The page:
Mohammed stares into the camera, his piercing eyes aflame with passion.
“I have to write my exams – I can’t afford to lose another year,” the high school student urgently tells the journalist taking his photograph, displayed on a screen at Congress 2014.
Mohammed lives in Yarmouk, Syria, one of tens of thousands caught up in brutal civil war. His losses are unfathomable: his mother and sister dead from a rocket that ripped their humble house apart; two other sisters injured; a future threatened by the brutality of war and hunger.
Why should we care about Mohammed?
Because Mohammed’s story is our story, says Lyse Doucet, chief international correspondent for the British Broadcasting Corporation (BBC).
Doucet kicked off Congress 2014’s Big Thinking lecture series Saturday with her talk “Borders Without Boundaries: Whose stories are ours?”
She told the audience of more than 100 that there are many “threads” that bind Canadians with Mohammed and others in seemingly far-flung places.
Media and internet-based tools such as Twitter give us instant and “extraordinary access” to what’s happening to people and communities all over the world, she said, so we cannot say that we “didn’t know” what was going on.
But even more profoundly, events around the world have become much closer to home because of the changing face of Canadian towns and cities. Doucet described growing up in her New Brunswick town, which at the time was close-knit and fairly generic when she left to attend Queen’s University in 1976.
“Five years ago, when my father fell gravely ill, we found that the cardiologist was from Algeria, the heart specialist was from Pakistan, and the other doctor on my father’s case was born in Uganda,” Doucet recalled when she and other family members returned to her New Brunswick town.
“The people and places in the news aren’t from some other place on the edge of the world,” she said. “There’s people from these countries that live on our streets, who go to our schools, who teach at our universities.”
And it works the other way. Doucet described a time when she was in a public square in Bengazi where a group of women were holding up framed photographs of family members who had been murdered.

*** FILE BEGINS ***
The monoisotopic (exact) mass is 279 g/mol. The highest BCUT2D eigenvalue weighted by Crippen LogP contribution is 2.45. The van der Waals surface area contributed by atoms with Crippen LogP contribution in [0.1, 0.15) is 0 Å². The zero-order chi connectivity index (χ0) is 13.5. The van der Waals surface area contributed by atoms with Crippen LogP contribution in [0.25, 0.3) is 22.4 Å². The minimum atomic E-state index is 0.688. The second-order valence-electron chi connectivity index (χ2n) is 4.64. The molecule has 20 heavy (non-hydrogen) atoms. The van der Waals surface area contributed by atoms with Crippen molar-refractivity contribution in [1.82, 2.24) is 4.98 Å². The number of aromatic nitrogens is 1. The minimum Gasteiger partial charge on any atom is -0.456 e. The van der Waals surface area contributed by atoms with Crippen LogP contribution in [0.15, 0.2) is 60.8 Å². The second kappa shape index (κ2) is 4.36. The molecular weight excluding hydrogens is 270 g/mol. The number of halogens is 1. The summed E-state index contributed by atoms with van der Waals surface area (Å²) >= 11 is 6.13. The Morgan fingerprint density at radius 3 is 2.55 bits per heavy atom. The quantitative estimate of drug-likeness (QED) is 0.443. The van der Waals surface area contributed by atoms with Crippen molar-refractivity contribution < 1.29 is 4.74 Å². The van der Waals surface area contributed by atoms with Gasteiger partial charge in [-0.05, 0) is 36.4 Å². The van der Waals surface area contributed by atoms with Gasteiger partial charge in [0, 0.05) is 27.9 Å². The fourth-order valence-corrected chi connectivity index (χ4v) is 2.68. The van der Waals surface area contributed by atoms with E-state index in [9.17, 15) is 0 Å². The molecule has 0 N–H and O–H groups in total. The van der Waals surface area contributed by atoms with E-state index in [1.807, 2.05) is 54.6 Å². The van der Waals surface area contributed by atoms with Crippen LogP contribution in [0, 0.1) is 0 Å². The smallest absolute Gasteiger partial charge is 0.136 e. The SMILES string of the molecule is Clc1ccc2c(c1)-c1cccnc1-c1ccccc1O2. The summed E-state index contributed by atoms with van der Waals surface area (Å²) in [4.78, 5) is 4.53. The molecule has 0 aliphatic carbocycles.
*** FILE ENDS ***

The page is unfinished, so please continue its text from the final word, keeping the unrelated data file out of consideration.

“One of them brought me to a halt,” she recalled. “I recognized the nice wood paneling, the red gown trimmed in gold and blue: a graduation gown from my university, Queen’s University.
“A young Libyan had come from our country to this with a degree in chemical engineering. And he was killed for speaking out, killed for a crime that in our country is called ‘democracy.”
Another tie binding us together? Bread: “the stuff of life.”
Holding up a loaf of bread that Doucet had bought that morning at breakfast in St. Catharines, she described how many people living in Syrian war zones survive by eating grass and desperately search for bread, as the withholding of food is “a weapon of war” – a “surrender or starve” tactic.
Doucet noted how Mohammed told her that the “brain needs bread” to function and learn. Despite the tremendous odds, she said, the determination and courage Mohammed and his fellow students give her hope.
Doucet’s talk Saturday is the first of the Big Thinking lecture series offered at Congress 2014. The series features forward-thinking research, ideas and solutions to critical questions and issues of our time. Upcoming talk this week:
- Tim Cook – The borders between life and death: Stories of the supernatural and uncanny among Canada’s Great War soldiers (Monday, May 26, 7:45 a.m.)
- Lise Bissonnette – Servitude et grandeur universitaire (Monday, May 26 @ 12:15 p.m.)
- David Plotz – Fast, cheap, and out of control: How the Internet has made journalism better than it’s ever been (Tuesday, May 27, 7:45 a.m.)
- Catherine Dauvergne – The end of settler societies and the new politics of immigration (Wednesday, May 28, 12:15 p.m.)
- Benjamin Barber – If Mayors ruled the world: Is the city democracy’s best hope? (Thursday, May 29, 7:45 a.m.)
- Lawrence Hill – Blood: The Stuff of Life (Thursday, May 29, 12:15 p.m.)
– Congress 2014 blog (May 25): “Lyse Doucet – Working in a savage reality“
Watch Lyse Doucet’s Big Thinking lecture in full: